We will celebrate during our awards ceremony and honor traditions during our lively auction. We also celebrate our new members and students, as well as our international students and past presidents in a special reception ahead of the conference opening. Things like member and IACD President Paul Lachapelle giving his raffle-won hotel room to a student volunteer, Janna Parke, (who won a random draw among student volunteers) fill us with hopefulness and comradiere as we connect across fields and generations.

Members have been engaged in honest thought and reflection on proposed changes to our bylaws. We will continue this dialogue during our conference, in a special workshop and during out business meeting. I am confident that we will find the best path forward for us through this process. 

We have colleagues and leaders that will be joining us and those that will departing us. There are those that wished they could be with us, but cannot - like our dear departed colleage Karen Tinsley from the University of Georgia who itended to shared with us her work on data and community, but lost her life in a truck-bicycle crash earlier this year. Together we will make memories and share those from years past. 

Renaissance is upon us. Our annual time together of renewal. I cannot wait to see what we will become.  

162 Hits

President's Update - Detroit here we come!

President's Update - Detroit here we come!

We are rocking and rolling preparing for our annual conference coming up in Detroit July 21-25. I am excited to share with you that our night out event will be held at the Detroit Historical Musem, an amazing venue! We also have secured some wonderful musical acts to demonstrate the arts and local talents in our host city, including the very special Daybreaker Rave and Fitness event featuring the Godmother of House Music, DJ Hotwaxx Stacey Hale. Early bird registration ends June 15, so get those registrations in!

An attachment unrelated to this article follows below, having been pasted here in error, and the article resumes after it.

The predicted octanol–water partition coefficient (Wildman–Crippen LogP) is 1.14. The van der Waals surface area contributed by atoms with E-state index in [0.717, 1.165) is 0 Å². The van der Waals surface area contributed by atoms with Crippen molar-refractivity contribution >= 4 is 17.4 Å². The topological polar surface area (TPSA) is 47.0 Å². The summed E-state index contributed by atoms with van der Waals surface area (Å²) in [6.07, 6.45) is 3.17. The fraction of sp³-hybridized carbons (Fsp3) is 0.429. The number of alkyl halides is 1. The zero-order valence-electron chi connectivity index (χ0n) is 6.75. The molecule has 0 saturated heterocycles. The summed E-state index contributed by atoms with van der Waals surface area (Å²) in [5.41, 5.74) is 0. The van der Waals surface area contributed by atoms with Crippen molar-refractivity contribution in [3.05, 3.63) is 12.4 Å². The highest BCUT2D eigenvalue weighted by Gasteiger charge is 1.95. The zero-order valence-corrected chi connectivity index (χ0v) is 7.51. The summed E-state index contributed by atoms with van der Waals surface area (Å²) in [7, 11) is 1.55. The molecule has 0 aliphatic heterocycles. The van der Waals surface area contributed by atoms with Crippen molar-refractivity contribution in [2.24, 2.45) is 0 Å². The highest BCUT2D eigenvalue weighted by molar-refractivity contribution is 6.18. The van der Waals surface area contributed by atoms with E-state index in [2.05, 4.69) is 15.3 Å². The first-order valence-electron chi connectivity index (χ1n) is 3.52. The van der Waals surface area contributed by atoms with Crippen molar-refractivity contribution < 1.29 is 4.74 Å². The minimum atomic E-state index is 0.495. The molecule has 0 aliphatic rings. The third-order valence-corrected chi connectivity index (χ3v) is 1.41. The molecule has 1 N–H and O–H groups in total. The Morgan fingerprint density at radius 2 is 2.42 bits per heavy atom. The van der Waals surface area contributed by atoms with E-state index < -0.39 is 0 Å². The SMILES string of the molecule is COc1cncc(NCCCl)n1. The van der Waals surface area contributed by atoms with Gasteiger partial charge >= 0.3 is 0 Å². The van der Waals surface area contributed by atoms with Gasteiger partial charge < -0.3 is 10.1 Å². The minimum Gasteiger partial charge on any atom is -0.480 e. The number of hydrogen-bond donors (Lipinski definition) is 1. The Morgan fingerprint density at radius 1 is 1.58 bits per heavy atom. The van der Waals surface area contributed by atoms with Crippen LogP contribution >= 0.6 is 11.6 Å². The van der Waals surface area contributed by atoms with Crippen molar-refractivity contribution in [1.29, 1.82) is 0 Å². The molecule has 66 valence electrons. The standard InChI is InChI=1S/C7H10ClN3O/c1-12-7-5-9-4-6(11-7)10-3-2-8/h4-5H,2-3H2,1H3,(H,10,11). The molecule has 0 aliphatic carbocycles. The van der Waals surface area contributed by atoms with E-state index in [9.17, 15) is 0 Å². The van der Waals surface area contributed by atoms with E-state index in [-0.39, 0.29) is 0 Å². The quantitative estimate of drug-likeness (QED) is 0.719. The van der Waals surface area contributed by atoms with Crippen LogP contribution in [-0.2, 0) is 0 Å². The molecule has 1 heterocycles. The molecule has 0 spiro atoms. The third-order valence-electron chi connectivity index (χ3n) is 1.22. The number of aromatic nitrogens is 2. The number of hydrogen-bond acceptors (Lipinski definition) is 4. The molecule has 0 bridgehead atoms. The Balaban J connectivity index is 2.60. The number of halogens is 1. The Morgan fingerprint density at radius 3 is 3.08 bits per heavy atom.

Your leadership has also been working on the elections and planning for the transition of new directors and officers. Be sure to join us at the Business Meeting luncheon on Tuesday, July 24 for their installation.

In order to continue to improve our organization, a committee was formed to review our current bylaws. The group is working on a document to share and crafting interactive discussions at the conference to get your input and feedback and proposed changes. We hope you can get involved!

Thanks again to all our wonderful members for the work you do in our communities! I look forward to seeing you in Detroit!

172 Hits

Call for Papers for Edited Research Volume - Community Supported Enterprises

By Norm Walzer